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CHAPTER SUMMARY AND NOTES
CHAPTER 7: The Sounding of the Call
Buck, by pulling the sled, has earned sixteen hundred dollars for Thornton; he has also earned a reputation for himself, for his fame seems to have spread throughout Alaska. But Buck is still torn between the lure of Thornton's love and the call of the wild. He is delighted when Thornton decides to travel in search of a lost gold mine that many have sought and none have found. Buck is eager to start out on the quest with Hans, Pete, and Thornton, for the journey will take him to strange new places, far away from civilization.
As Buck and the men travel through primitive lands that are void of signs of humanity, the going is rough, but the dog is invigorated by the natural surroundings; he does not even seem to greatly mind when they can find nothing to eat. Finally in the spring, they arrive in the area where the gold mine is supposed to be. The men pan for gold and "heaped the treasure up." Buck often lies by the fire, watching his master at work and dreaming of the hairy man from a much earlier time. He also often hears the call of the wild coming from the nearby forest.
One day Buck ventures away from camp and into the forest, where he spies a lone timber wolf, which is much smaller that Buck. With no intention of harming it, Buck chases the wolf in a playful manner and is soon running by its side. Buck feels so at home in this natural setting that he almost feels that he has lived like this before, but in another world at another time. His mind is suddenly jarred with the thought of John Thornton, and Buck races back to camp to find his master. It is obvious that Buck is very torn between the wild, symbolized by the howling wolf, and civilization, symbolized by John Thornton.
The longer they all stay in camp, the more Buck begins to wander in the woods. Sometimes he stays away for several days at a time, feeding himself with salmon that he catches. One time he kills a black bear, just to prove he can function in the wild; but the kill excites him. Two days later he kills two wolverines who are feeding on "his" bear. With each kill his "blood longing becomes stronger," urging him to kill more to prove his abilities in the natural world and his fitness to survive.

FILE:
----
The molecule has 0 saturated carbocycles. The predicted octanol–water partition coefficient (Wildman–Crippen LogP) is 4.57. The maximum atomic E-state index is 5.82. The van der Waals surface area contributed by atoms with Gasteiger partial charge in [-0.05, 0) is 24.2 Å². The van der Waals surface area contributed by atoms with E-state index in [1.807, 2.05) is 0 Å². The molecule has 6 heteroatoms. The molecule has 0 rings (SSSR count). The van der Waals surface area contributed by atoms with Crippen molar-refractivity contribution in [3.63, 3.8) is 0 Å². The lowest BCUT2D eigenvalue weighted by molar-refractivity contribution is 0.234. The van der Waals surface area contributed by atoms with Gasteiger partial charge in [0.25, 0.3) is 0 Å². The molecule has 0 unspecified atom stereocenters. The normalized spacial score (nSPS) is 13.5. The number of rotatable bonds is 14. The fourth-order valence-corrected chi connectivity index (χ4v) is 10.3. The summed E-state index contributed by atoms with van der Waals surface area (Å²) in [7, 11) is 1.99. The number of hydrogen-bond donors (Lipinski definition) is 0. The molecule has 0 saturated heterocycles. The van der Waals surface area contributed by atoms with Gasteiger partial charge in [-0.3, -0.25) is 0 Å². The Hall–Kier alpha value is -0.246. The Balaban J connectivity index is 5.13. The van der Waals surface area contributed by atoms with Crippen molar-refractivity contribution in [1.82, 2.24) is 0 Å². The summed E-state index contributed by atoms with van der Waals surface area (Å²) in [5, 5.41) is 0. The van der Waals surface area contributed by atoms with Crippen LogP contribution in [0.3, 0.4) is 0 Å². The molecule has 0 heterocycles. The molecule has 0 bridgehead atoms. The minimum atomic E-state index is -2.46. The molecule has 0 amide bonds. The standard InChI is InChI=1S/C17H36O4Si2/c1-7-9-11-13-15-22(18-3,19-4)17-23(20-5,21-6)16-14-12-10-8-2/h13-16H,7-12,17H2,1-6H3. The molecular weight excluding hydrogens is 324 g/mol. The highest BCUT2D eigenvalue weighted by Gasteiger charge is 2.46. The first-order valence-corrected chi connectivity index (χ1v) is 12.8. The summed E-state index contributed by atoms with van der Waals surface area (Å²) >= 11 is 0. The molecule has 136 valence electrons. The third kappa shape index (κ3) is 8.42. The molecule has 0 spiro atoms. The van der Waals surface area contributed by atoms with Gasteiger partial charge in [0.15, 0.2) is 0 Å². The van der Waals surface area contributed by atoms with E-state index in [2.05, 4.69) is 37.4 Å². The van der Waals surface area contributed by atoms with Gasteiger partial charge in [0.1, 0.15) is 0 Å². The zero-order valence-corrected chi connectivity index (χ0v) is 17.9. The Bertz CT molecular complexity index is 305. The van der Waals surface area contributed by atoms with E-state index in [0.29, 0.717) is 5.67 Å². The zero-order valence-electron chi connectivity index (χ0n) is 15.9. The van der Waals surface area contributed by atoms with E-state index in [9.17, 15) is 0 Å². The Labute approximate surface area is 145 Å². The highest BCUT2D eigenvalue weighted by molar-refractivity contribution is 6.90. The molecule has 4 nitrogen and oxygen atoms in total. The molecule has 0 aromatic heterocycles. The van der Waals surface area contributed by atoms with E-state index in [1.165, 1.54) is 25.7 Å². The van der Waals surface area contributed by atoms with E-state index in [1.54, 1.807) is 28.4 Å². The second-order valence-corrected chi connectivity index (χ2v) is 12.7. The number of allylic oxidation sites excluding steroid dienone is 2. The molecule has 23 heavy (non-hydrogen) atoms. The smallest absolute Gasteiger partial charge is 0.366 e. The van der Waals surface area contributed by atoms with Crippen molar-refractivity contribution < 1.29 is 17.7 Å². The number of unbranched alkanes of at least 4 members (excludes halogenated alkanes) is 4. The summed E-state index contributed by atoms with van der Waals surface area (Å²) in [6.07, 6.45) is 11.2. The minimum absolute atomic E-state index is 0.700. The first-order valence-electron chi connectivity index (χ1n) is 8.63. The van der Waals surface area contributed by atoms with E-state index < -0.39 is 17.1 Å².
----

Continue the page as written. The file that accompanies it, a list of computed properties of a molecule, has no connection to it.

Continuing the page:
Slowly but surely, Buck is leaving behind his civilized life, trading it in for a naturalistic existence, where he must live by means of his own strength, determination, cunning, and intelligence. His natural hunting instincts emerge as seen when he relentlessly stalks a moose for four days, finally attacking and defeating it. He enjoys the thrill of the kill and the fresh meat, but he also wants to go back to camp and see Thornton. Buck is still torn between his two worlds, even though he has proven to himself that he is totally capable of existing on his own merit in the wild.
Returning towards camp, Buck picks up the scent of a strange trail and grows alert. When he nears camp, he finds Nig and another dog lying dead from arrow wounds. With cunning, he creeps the rest of the way to camp on his belly; there he finds everything in shambles. He then spies Indians and "for the last time in his life he allowed passion to usurp cunning and reason." He attacks one Indian after another, grabbing their throats. Finally, all the Indians flee from him in fear; Buck pursues them for a while, but then returns to camp, where he discovers Thornton and Pete dead.
Suddenly, Buck feels proud that he has killed some of the enemy; "he had killed man, the noblest game of all, and he had killed in the face of the law of the club and fang."
With his master gone, Buck can finally and permanently answer the call of the wild. Throughout the novel, London has prepared the dog to succeed in this final challenge. There is no doubt that Buck is fit enough to survive in the natural world. When a pack of wolves come into the camp, Buck attacks and kills the strongest one of them. He then wounds three others. The rest of the pack jumps on Buck and pins him to the ground; but Buck will not give up. He fights all of the wolves. Then one of the wolves comes up and rubs its nose against Buck, inviting him to join the pack, rather than fight it; it is the wolf that Buck has earlier chased in a friendly manner. Buck gets to his feet and runs off side-by-side with the wolves, answering the call of the wild.
London ends the novel by telling that Buck becomes a legend whose story is repeated over and over again throughout the years. There is also a change in the appearance of the timber wolves, which develop "splashes of brown on the head and muzzle, with a rift of white centering down the throat," a trait inherited from Buck.
Throughout the novel, London has carefully traced Buck's journey from the civilized world to the natural, primitive wild. In this last chapter, he emphasizes the fact that Buck, though he loves Thornton, is in constant conflict. The call of the wild, the primordial instinct is extremely strong in Buck, and he spends more and more time away from camp and out in the woods. His urge to hunt and kill returns, and he attacks a bear, a pack of wolverines, and a moose. Still, however, he cannot abandon Thornton, to whom he is devoted.
When left unprotected, Thornton is killed; ironically he is not murdered by animals in the wild, but by men. Buck takes revenge on the Indians, and is proud to have killed Thornton's enemy. With Thornton gone, Buck is free to answer the call of the wild; thus, the Darwinian circle is completed, and Buck is allowed to fulfill his quest.